Starting an apricot tree from a seed is relatively easy to do. Make sure an apricot tree will grow in your area by checking your hardiness zone. Most apricot trees need a certain amount of cold to set fruit. Because of these "chill hours," they are usually grown from zone 5 through zone 9. Apricot seeds also need a certain amount of time in cold conditions to germinate. This is referred to as breaking dormancy. With some special preparation for the seed, you can grow an apricot tree from seed at home.
Growing Your Apricot Seeds
Obtain some apricot seeds. You can use pits from a local tree, from fresh fruit from your grocery or farmer's market or you can purchase seeds from commercial sources such as seed companies.
Remove the seeds from the pits by opening them with a nutcracker, if necessary. Make sure the seeds are fresh and free of damage or disease. Soak the seeds in water for 24 hours.
Break the dormancy of the seeds. Follow either of the methods in Steps 4 and 5 to break the dormancy of your seeds.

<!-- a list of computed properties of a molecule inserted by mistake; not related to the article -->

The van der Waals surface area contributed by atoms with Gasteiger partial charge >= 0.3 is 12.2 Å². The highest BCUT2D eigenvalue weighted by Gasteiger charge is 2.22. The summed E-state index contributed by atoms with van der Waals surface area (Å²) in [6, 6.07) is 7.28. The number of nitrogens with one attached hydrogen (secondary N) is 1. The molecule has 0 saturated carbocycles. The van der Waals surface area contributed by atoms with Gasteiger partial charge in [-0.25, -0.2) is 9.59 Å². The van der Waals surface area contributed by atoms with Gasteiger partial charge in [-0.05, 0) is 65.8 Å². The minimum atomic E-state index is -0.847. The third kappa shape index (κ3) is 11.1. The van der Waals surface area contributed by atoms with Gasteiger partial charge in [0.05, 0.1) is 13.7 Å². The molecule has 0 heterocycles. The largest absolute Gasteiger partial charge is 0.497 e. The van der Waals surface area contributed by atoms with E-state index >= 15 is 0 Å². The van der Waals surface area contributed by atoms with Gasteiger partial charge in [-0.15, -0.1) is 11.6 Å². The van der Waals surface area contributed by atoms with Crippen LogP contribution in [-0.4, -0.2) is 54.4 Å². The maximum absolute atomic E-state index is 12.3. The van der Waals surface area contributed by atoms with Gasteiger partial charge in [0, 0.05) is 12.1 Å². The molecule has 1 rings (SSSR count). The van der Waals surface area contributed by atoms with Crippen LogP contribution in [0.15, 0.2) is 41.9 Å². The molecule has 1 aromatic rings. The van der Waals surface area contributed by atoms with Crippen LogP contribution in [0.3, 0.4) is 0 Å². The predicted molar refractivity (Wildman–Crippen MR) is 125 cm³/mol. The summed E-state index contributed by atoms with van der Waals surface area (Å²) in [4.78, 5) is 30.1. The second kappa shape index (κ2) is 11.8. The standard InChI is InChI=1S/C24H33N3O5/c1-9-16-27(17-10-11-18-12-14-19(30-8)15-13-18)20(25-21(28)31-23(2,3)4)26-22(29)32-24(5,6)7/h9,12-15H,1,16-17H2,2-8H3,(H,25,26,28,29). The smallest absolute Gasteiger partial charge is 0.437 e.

Plant your seeds in the fall, directly in the ground if you live in areas where temperatures drop below 40 degrees Fahrenheit for at least 30 days. Plant seeds 2 inches deep in fertile, well-drained soil with plenty of sun.
Place your seeds approximately 1 inch deep in a container filled with half peat moss and half sand and refrigerate them for 30 days, if the temperature is not right in your area for direct sowing or you want to plant in the spring or indoors. Keep the soil from drying out to encourage germination.
Plant the seeds, once you have broken dormancy, either outdoors after the last frost of spring, or indoors at any time. Plant seeds 2 inches deep in fertile, well-drained soil with good sun exposure.
Watch for sprouting in 3 to 4 weeks. As your apricot grows, continue to water and feed it with a fruit tree fertilizer. Transplant to larger pots or outside to encourage fruiting.
Train your apricot trees, as they mature, by pruning and thinning to develop a strong framework to better support fruit and open the canopy for better light penetration, pollination and harvesting.